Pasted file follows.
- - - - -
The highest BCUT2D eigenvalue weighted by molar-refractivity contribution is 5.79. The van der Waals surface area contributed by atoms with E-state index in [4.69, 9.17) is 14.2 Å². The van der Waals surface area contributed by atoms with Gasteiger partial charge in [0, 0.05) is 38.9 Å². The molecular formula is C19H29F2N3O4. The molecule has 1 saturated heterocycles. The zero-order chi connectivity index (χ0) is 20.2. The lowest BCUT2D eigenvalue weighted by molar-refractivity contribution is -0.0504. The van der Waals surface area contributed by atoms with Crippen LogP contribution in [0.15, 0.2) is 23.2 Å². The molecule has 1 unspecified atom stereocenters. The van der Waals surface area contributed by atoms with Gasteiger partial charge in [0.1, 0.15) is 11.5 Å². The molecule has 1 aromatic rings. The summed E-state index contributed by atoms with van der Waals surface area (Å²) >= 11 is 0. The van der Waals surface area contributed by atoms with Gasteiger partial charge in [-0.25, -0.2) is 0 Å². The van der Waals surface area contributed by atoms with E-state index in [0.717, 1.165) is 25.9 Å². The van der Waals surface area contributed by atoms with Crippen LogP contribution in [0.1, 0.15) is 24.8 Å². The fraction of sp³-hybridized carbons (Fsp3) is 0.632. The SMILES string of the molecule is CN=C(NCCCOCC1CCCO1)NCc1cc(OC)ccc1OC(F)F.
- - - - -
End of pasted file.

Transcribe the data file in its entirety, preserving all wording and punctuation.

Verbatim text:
The highest BCUT2D eigenvalue weighted by molar-refractivity contribution is 5.79. The van der Waals surface area contributed by atoms with E-state index in [4.69, 9.17) is 14.2 Å². The van der Waals surface area contributed by atoms with Gasteiger partial charge in [0, 0.05) is 38.9 Å². The molecular formula is C19H29F2N3O4. The molecule has 1 saturated heterocycles. The zero-order chi connectivity index (χ0) is 20.2. The lowest BCUT2D eigenvalue weighted by molar-refractivity contribution is -0.0504. The van der Waals surface area contributed by atoms with Crippen LogP contribution in [0.15, 0.2) is 23.2 Å². The molecule has 1 unspecified atom stereocenters. The van der Waals surface area contributed by atoms with Gasteiger partial charge in [0.1, 0.15) is 11.5 Å². The molecule has 1 aromatic rings. The summed E-state index contributed by atoms with van der Waals surface area (Å²) >= 11 is 0. The van der Waals surface area contributed by atoms with Gasteiger partial charge in [-0.25, -0.2) is 0 Å². The van der Waals surface area contributed by atoms with E-state index in [0.717, 1.165) is 25.9 Å². The van der Waals surface area contributed by atoms with Crippen LogP contribution in [0.1, 0.15) is 24.8 Å². The fraction of sp³-hybridized carbons (Fsp3) is 0.632. The SMILES string of the molecule is CN=C(NCCCOCC1CCCO1)NCc1cc(OC)ccc1OC(F)F.